RUAA permits waiver or modification of its provisions except for eleven provisions which cannot be waived or modified at all, and nine provisions which can be waived or modified but only after a controversy subject to arbitration arises. Examples of the former are the RUAA provisions regarding its applicability and regarding immunity of the arbitrators. Examples of the latter are the rights to seek provisional relief and the arbitrator’s disclosure provisions.
RUAA is a welcome update to Pennsylvania law. Its provisions will bring some order to a forum that, in some circumstances, was the Wild West.
Reprinted with permission from the April 19th edition of The Legal Intelligencer. (c) 2019 ALM Media Properties. Further duplication without permission is prohibited.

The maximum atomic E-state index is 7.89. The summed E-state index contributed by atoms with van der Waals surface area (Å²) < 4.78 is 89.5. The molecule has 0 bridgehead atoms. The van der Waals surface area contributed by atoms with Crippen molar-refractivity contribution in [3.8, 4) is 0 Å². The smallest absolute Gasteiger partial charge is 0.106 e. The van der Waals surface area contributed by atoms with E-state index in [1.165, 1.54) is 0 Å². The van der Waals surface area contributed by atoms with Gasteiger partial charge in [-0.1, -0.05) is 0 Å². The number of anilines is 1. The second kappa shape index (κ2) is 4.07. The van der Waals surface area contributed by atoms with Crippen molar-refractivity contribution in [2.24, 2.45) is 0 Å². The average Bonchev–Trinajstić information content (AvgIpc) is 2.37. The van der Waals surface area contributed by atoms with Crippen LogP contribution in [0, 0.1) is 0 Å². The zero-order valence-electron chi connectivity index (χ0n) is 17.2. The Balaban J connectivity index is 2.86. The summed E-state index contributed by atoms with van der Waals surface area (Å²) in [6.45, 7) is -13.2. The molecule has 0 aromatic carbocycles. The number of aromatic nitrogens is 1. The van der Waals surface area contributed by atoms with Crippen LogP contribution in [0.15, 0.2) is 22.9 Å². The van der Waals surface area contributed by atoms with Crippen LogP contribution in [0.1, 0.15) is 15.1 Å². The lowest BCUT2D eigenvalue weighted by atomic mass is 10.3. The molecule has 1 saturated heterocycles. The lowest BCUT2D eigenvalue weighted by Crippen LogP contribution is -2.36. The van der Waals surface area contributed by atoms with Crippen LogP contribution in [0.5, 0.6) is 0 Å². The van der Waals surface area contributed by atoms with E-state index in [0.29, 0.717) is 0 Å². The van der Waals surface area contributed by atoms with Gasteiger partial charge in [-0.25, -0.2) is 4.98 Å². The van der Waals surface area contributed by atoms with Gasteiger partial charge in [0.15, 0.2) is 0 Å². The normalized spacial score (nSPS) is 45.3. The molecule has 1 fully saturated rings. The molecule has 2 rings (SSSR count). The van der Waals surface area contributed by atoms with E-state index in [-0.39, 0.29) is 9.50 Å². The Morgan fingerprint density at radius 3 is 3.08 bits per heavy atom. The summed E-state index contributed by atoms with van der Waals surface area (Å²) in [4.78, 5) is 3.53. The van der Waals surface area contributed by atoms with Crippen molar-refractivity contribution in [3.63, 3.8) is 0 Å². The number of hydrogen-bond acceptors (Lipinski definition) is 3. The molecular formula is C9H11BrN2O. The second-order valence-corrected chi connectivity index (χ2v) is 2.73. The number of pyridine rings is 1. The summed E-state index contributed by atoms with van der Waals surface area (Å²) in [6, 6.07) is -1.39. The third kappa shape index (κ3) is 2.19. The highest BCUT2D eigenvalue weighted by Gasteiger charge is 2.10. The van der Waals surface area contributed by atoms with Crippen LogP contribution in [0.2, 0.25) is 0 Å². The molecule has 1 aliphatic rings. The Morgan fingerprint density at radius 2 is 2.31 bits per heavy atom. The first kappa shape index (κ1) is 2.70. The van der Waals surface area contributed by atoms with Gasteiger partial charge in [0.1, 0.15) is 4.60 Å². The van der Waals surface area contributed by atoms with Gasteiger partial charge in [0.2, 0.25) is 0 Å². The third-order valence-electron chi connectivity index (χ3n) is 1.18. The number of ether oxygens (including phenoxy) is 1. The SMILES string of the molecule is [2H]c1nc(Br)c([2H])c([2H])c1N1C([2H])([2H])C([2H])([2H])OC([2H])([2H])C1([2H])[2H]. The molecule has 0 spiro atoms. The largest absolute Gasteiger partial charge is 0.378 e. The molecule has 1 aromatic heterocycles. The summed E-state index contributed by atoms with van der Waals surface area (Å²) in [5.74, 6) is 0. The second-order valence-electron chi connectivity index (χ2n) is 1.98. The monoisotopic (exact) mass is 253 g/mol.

On April 12, 2019, in the United States District Court for the Western District of Pennsylvania, a jury returned a verdict that serves as a reminder to employment law practitioners of the importance of treating mental health issues with sensitivity and consistent with the Americans with Disabilities Act (“ADA”) and taking a practical approach to reasonable accommodations. The jury in Schirnhofer v. Premier Comp Solutions LLC, Western District of Pennsylvania docket number 2:16-CV-00462, found that the employer, Premier Comp Solutions LLC (“Premier”), had discriminated against the Plaintiff, Ms. Schirnhofer, on the basis of her mental health disability, and in violation of the ADA. The jury awarded Ms. Schirnhofer $285,000 in damages: $35,000 in backpay, and $250,000 in non-economic damages.